Algorithm, artificial intelligence, predictive analytics…these are all terms that are becoming increasingly important. In our glossary you will find detailed explanations of these new buzzwords.

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Algorithm / Algorithms

In a broader sense, algorithms are “step-by-step instructions” that are intended to lead to a specific goal. The word algorithm is mostly used in connection with mathematical objects. The individual steps of an algorithm are usually mathematical operations. Translating these operations into software code creates a working algorithm. There are rule-based algorithms and non-rule-based algorithms. The former are static rules set by humans. The latter are algorithms based on machine learning (a subfield of artificial intelligence).

Artificial Intelligence

The field of artificial intelligence involves the study and design of intelligent systems (intelligent agents) that perceive their environment and act to maximize their chances of success. It is also often described as a science that lets machines do things that would require intelligence if done by humans.

Attrition Rate

The term attrition rate comes from economics and describes the decline in the number of buyers of a product or service, for example, due to the age of the product or increased competition.

Big-Data

The term Big Data can also be understood as “large amount of data” or “mass data”. This data is either too large, too complex, too fast-moving or too weakly structured to be analyzed using manual data processing methods.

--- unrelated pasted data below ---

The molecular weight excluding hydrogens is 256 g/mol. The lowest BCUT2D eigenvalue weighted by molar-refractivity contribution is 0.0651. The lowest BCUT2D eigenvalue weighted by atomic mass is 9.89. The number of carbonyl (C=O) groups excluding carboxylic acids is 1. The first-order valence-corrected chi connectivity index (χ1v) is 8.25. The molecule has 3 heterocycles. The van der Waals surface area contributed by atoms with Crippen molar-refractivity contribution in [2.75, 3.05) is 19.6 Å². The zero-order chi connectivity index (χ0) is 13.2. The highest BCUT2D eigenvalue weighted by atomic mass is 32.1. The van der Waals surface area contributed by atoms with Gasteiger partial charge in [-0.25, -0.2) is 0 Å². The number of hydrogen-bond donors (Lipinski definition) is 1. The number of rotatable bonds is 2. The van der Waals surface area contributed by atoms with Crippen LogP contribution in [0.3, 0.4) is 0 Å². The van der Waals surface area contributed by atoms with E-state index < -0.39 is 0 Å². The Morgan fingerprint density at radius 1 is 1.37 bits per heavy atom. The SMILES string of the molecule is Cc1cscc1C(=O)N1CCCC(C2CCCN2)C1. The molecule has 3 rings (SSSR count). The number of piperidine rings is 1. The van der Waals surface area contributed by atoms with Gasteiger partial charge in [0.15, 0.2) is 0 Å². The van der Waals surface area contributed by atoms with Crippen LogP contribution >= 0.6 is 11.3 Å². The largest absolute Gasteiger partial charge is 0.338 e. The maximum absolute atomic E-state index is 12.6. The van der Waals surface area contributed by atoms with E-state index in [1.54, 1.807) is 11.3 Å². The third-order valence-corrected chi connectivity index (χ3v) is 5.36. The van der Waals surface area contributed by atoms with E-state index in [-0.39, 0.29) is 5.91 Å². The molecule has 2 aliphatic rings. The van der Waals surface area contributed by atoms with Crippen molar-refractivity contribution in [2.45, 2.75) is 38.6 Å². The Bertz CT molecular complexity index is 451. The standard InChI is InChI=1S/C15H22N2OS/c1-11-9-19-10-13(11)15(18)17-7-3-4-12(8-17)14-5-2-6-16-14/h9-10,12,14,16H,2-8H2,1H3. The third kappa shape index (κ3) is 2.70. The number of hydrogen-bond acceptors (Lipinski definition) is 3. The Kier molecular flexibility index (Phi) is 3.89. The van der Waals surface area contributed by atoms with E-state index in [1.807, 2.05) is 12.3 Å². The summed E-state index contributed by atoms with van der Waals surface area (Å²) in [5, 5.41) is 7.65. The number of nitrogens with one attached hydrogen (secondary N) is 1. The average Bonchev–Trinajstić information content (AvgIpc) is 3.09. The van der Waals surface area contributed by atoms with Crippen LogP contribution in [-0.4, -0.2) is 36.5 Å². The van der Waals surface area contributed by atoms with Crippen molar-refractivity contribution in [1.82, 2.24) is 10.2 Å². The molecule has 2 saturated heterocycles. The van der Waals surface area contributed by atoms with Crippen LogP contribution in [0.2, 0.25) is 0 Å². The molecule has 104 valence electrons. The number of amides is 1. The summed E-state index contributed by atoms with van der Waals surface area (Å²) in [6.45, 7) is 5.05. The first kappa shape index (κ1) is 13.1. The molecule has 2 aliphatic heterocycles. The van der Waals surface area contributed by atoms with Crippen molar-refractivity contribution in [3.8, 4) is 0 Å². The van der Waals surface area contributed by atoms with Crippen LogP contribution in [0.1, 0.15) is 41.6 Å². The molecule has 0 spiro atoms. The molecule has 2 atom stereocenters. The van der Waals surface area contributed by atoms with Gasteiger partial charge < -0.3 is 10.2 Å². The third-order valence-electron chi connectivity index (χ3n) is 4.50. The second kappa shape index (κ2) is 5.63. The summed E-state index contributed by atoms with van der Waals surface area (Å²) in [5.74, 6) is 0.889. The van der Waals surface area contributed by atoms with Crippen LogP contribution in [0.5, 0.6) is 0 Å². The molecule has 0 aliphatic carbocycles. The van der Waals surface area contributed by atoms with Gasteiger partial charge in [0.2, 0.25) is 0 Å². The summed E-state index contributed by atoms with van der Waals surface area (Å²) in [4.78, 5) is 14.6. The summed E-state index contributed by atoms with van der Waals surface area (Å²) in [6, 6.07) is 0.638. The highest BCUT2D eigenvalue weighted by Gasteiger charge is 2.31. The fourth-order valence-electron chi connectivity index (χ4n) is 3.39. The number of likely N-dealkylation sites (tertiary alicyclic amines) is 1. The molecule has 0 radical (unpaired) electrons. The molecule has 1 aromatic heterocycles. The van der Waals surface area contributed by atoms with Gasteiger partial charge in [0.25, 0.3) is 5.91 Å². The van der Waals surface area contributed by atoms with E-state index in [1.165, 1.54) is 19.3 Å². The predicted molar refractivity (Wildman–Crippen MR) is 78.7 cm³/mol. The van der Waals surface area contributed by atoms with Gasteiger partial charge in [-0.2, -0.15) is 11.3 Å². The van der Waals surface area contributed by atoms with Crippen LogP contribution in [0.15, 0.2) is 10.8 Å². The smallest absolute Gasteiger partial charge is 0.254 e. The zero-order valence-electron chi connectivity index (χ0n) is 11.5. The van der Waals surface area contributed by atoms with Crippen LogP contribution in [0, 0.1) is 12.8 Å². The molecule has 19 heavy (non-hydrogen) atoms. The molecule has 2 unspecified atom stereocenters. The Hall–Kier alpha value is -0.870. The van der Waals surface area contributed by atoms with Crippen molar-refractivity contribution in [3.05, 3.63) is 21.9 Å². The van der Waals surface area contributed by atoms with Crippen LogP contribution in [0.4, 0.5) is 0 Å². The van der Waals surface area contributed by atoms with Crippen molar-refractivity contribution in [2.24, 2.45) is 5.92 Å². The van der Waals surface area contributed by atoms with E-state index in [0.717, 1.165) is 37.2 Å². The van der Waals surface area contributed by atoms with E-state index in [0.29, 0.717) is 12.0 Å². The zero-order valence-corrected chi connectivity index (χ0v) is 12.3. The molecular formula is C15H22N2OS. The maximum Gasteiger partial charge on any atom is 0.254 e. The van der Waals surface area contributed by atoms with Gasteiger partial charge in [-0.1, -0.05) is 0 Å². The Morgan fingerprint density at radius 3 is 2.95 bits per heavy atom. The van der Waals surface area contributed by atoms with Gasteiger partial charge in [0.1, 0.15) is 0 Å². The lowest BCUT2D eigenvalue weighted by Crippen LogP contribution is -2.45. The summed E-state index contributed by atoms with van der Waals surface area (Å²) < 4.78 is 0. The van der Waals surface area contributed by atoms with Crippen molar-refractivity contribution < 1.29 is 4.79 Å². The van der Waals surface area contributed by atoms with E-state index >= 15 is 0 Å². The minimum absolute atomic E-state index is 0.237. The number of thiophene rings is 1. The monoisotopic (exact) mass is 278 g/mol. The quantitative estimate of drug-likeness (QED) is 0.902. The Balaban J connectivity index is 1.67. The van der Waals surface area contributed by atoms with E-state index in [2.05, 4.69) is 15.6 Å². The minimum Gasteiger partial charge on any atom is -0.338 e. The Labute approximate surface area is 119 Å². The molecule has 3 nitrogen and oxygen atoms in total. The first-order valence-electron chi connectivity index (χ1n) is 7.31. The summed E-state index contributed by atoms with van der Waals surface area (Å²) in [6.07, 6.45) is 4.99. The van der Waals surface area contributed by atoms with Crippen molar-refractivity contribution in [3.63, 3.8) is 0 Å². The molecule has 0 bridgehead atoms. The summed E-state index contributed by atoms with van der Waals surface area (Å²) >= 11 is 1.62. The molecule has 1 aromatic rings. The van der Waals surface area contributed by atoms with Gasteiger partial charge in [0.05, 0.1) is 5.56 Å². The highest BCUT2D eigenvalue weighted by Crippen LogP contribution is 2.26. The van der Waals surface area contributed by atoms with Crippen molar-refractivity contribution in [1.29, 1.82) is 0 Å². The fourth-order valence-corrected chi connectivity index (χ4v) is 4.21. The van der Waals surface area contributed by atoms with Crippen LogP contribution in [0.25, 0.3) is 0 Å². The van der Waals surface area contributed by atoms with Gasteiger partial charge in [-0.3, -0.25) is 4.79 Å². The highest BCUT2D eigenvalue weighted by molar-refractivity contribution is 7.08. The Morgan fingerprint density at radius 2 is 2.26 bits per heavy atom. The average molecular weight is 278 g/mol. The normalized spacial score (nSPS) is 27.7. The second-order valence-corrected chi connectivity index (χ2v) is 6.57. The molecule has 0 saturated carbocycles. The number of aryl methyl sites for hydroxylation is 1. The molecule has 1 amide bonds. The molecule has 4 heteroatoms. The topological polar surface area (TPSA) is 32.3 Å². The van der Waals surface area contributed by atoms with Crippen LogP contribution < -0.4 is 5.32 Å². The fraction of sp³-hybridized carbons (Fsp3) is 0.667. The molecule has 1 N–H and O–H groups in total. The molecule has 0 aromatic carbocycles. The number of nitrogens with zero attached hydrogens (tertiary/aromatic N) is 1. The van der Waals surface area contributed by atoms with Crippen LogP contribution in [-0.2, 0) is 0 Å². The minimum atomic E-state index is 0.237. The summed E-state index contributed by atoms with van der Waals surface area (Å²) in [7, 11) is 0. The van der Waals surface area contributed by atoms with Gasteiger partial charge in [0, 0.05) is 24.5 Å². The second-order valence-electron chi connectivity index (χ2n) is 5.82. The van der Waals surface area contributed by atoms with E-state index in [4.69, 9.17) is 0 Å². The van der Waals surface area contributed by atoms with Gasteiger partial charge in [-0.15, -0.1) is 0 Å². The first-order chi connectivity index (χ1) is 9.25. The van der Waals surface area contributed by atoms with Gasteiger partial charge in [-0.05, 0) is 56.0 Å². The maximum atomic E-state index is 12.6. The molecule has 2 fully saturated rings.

Black-Box Machine Learning

The term black-box machine learning refers to the part of machine learning where algorithms make decisions without the decision-making path being traceable, viewable, or transparent to the humans using the system.

B2B / Business-to-Business

A business-to-business relationship exists between two or more companies. This is contrasted with a business-to-consumer (B2C) relationship, which describes a business relationship between a company and an end customer.

Causality

Causality is the relationship between cause and effect. This is the sequence of events and states that relate to each other. Therefore, A is the cause of effect B and B is caused by A.

Correlation

A correlation measures the strength of a statistical relationship between variables. In the case of a positive correlation, “the more variable A,the more B” or vice versa, and in the case of a negative correlation, “the more variable A,the less variable B”.

Churn Rate

The churn rate indicates how many of a company’s customers have left over a certain period of time compared to the existing customer base.

Clustering Method

Clustering is an umbrella term for various methods that belong to unsupervised learning and thus a common technique for statistical data analysis. In data science, it is used to gain valuable insights from our data. This method is used to find groups where the elements within a group are very similar (coherence), while the groups should differ from each other as much as possible (isolation).

Cross-Selling